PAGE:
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David Crockett. Engraving after a portrait by John Gadsby Chapman. Courtesy of the Library of Congress (LC-USZ62-93521).

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Crockett, Davy (17 August 1786–06 March 1836), frontiersman, Tennessee and U.S. congressman, and folk hero, was born David Crockett in Greene County, East Tennessee, the son of John Crockett, a magistrate, unsuccessful land speculator, and tavern owner, and Rebecca Hawkins. John Crockett hired his son out to Jacob Siler in 1798 to help on a cattle drive to Rockbridge County, Virginia, and Siler tried forcibly to detain young Crockett after the completion of the job. The boy ran away at night, however, and arrived home in late 1798 or early 1799. Preferring to play hooky rather than attend school, he ran away from home to escape his father’s wrath. His “strategic withdrawal,” as he called it, lasted about thirty months while he worked at odd jobs and as a laborer and a wagon driver. When he returned home in 1802, he had grown so much that his family at first did not recognize him. He soon found that all was forgiven and reciprocated their generosity by working for a year to settle the debts that his father had incurred....

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Molly Pitcher. Lithograph by Nathaniel Currier, c. 1886. Courtesy of the Library of Congress (LC-USZ62-5030).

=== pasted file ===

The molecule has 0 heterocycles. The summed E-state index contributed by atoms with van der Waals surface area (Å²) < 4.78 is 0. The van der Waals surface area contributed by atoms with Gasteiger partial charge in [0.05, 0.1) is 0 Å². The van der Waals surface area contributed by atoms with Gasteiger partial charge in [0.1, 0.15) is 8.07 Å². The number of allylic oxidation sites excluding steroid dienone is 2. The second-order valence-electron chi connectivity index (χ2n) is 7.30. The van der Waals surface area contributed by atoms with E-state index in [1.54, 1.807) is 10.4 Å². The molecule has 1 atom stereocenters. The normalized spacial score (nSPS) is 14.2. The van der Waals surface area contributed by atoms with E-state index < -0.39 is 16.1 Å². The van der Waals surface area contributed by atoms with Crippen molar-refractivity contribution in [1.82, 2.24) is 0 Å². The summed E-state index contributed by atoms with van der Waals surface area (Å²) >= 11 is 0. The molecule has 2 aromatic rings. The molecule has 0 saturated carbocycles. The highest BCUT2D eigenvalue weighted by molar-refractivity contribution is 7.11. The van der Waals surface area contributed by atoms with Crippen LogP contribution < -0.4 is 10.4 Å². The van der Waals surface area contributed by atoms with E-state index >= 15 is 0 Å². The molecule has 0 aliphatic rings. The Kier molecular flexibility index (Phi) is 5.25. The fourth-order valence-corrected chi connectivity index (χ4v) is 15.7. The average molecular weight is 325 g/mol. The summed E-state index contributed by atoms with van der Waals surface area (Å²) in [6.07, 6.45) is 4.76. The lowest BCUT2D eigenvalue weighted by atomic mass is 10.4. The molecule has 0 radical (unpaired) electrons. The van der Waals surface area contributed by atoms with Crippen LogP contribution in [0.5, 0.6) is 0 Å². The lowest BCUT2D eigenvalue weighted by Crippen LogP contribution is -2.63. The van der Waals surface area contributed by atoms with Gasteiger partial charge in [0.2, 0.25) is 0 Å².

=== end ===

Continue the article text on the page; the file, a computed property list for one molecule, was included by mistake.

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Pitcher, Molly (13 October 1754?–22 January 1832), revolutionary war heroine, was of uncertain origins; her birthplace, early family history, and heroic actions are all clouded in mystery and dispute. Only her actual first name, Mary, is accepted as definite. John B. Landis, in an influential 1911 study built on oral testimony, maintained that Mary was born near Trenton, New Jersey, that she was the daughter of John George Ludwig, a dairyman who came from the German Palatinate, and that she was employed as a domestic servant before her first marriage. However, these claims cannot be verified. There is better support for Landis’s claim, based on family testimony, that Mary married John (or John Casper) Hays, a Carlisle, Pennsylvania, barber, in 1769. C. P. Wing, who in 1878 had access to a family bible as well as to Mary’s granddaughter, who was thirty when Mary died, offered the same information about Mary’s first marriage. In addition, a marriage licence for a Mary Ludwick and Casper Hays was issued in the appropriate county in 1769. Nevertheless, D. W. Thompson and Merri Lou Schaumann, in a vital 1989 study, asserted that court records prove that Mary’s first husband was a William Hays and that she was never married to a John Hays. However, they do not have court records for the period before 1783. On balance, the evidence suggests that Mary did marry a John Hays of Carlisle in 1769. All scholars agree that Mary’s first marriage produced one son, John L. Hays (1780–1856)....